Google Inc. Chief Executive Eric Schmidt on Tuesday denied a widely circulated rumor that his company had set aside $500 million to settle copyright claims by media companies as part of its deal to acquire video-sharing site YouTube Inc.
Speaking to more than 500 Internet industry insiders at the annual Web 2.0 Summit, Schmidt said an anonymous blog post asserting YouTube has reserved $500 million for legal claims, out of the $1.65 billion takeover price, was “not true.”
Web and sports entrepreneur Mark Cuban, an outspoken critic of the Google-YouTube deal, late last month posted a claim from an anonymous blogger that he had inside information on the secret reserve plan.
The blogger claimed to be a digital media industry veteran with inside knowledge of the deal. Cuban introduced the rumor on his Blog Maverick site, saying he had not verified the details, but that the rumor “rings true” and he trusted the source.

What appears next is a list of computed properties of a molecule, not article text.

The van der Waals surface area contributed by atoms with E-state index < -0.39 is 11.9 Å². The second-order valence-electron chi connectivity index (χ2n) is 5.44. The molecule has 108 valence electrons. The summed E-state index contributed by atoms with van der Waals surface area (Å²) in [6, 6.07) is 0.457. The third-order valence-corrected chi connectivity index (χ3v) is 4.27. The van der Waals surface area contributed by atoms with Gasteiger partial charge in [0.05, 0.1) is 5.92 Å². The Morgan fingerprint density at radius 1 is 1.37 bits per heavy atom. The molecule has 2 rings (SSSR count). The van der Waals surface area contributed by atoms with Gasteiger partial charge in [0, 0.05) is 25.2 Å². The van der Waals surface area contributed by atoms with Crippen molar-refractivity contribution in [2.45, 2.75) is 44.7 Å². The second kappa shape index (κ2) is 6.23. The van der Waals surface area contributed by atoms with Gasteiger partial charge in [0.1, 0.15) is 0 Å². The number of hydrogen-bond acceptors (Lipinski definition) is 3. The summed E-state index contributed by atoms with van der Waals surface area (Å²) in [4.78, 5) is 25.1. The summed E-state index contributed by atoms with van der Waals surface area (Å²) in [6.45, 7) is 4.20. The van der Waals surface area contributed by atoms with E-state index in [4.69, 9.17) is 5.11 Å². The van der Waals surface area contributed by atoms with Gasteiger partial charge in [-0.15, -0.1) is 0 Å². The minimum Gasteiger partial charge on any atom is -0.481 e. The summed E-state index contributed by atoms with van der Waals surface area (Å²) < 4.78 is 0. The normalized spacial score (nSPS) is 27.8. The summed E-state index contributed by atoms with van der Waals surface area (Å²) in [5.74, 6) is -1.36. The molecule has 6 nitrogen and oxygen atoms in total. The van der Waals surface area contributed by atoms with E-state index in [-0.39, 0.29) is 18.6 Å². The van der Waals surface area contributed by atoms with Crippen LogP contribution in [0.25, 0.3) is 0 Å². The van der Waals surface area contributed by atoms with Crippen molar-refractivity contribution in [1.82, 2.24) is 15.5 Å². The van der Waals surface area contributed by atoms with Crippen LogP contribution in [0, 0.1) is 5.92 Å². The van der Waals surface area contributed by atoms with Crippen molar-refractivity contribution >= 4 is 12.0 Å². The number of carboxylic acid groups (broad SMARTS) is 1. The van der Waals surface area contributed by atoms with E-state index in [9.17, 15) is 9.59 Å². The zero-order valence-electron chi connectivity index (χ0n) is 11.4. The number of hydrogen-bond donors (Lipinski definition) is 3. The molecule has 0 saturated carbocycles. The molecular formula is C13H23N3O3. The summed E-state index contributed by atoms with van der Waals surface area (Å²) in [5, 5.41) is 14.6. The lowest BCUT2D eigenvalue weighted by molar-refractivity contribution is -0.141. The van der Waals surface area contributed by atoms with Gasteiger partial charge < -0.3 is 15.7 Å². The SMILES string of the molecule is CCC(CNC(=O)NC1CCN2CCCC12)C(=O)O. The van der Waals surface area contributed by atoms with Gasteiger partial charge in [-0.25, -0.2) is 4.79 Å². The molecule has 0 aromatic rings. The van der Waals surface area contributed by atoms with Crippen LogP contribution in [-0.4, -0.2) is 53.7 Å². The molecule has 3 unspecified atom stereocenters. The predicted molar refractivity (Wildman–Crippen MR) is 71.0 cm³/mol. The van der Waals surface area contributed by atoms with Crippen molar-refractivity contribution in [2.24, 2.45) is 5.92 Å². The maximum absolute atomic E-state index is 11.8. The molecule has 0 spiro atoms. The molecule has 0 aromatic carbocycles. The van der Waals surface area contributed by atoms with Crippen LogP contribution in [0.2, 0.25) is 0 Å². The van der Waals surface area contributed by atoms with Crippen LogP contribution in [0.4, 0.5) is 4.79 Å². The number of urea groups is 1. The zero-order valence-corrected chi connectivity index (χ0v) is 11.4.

The rumor was circulated around the Internet by blogs and picked up by technology industry publications Cnet and ZDNet and a top Google-watching site, Search Engine Watch.
Schmidt was interviewed on stage at a session of the three-day Web 2.0 event by conference organizer John Battelle.
In a two-part question, Battelle asked whether Google’s deal included a secret reserve for legal claims and, secondly, what progress Google was making in striking licensing deals with media companies to avoid threats of legal action.
“The former is not true,” Schmidt said in response to the question of whether “a very large sum of money was set aside to buy peace” between YouTube and big media companies.
“The latter is,” the Google CEO continued. “We have visited as many media companies as we can” to reach copyright licensing deals that can insulate both YouTube and Google, he said.
Television and video producers, along with music labels, are angry that pirated versions of their copyrighted programming are frequently posted by users to YouTube’s site and have become a prime attraction of the video site.
The original rumor was posted at http://tinyurl.com/yemv57/. Cuban became famous in 1999 for selling Broadcast.com for $5.7 billion to Yahoo Inc..
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